Helenurm Lab

Plant Conservation Genetics

Island Evolution

Dr. Kaius Helenurm

University of South Dakota

(605) 677-6174


California’s Channel Islands

The California Channel Islands are situated along the west coast of southern California.  They are oceanic islands because, in spite of their proximity to the mainland, they were never connected to it.  Although difficult to date with precision, they likely range from 0.6 to about 5.0 my, the same age range as most other oceanic islands.  In spite of their relatively small size and proximity to the mainland, the proportion of native species that are insular endemics is greater than 15%, much higher than documented for other islands of similar size and isolation.

Conservation Genetics

Many of the endemic plant taxa are rare simply by virtue of their narrow geographic range.  However, the introduction of grazing mammals (cattle, sheep, goats, and pigs) and weedy competitors over the last 150 years have decimated many native species.  Additionally, increased fire frequency, erosion and habitat loss from human activity have further endangered plant taxa.  Our research on the genetics and ecology of these rare species will help guide management efforts to ensure their continued survival.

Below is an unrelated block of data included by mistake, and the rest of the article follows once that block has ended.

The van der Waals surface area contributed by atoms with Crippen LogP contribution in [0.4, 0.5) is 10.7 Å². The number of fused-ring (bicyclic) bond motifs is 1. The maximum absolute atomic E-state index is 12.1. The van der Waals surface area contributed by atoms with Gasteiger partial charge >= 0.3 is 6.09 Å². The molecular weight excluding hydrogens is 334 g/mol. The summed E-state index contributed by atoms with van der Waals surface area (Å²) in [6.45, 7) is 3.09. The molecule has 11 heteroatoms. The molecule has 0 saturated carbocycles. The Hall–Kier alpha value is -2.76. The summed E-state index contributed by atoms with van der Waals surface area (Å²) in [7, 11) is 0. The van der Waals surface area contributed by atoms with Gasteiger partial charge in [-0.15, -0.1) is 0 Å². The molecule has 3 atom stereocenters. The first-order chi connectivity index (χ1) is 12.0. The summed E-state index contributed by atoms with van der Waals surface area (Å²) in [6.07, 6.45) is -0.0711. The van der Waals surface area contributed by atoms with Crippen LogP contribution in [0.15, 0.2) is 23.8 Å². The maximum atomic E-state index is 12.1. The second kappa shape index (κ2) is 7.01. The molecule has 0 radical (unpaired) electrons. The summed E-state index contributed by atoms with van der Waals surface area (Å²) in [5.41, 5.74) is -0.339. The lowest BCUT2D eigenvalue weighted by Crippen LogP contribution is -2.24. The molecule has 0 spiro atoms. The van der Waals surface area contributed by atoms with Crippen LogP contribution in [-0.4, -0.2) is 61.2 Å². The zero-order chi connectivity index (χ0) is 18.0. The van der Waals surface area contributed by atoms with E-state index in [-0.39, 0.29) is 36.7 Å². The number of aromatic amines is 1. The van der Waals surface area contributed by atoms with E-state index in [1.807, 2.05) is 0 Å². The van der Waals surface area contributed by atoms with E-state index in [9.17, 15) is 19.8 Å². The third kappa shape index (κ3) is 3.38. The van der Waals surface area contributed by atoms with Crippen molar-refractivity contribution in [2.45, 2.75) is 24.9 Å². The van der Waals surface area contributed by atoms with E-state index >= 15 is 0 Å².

Island Evolution

The California Channel Islands have been little studied in terms of plant evolution and phylogeography.  However, their proximity to each other and to a mainland source of colonists offers an opportunity to study insular evolution in a situation where dispersal rates are considerably higher than on isolated islands.  Understanding the balance between connectivity and isolation of populations that allows divergence of unique evolutionary entities is a goal of our research program.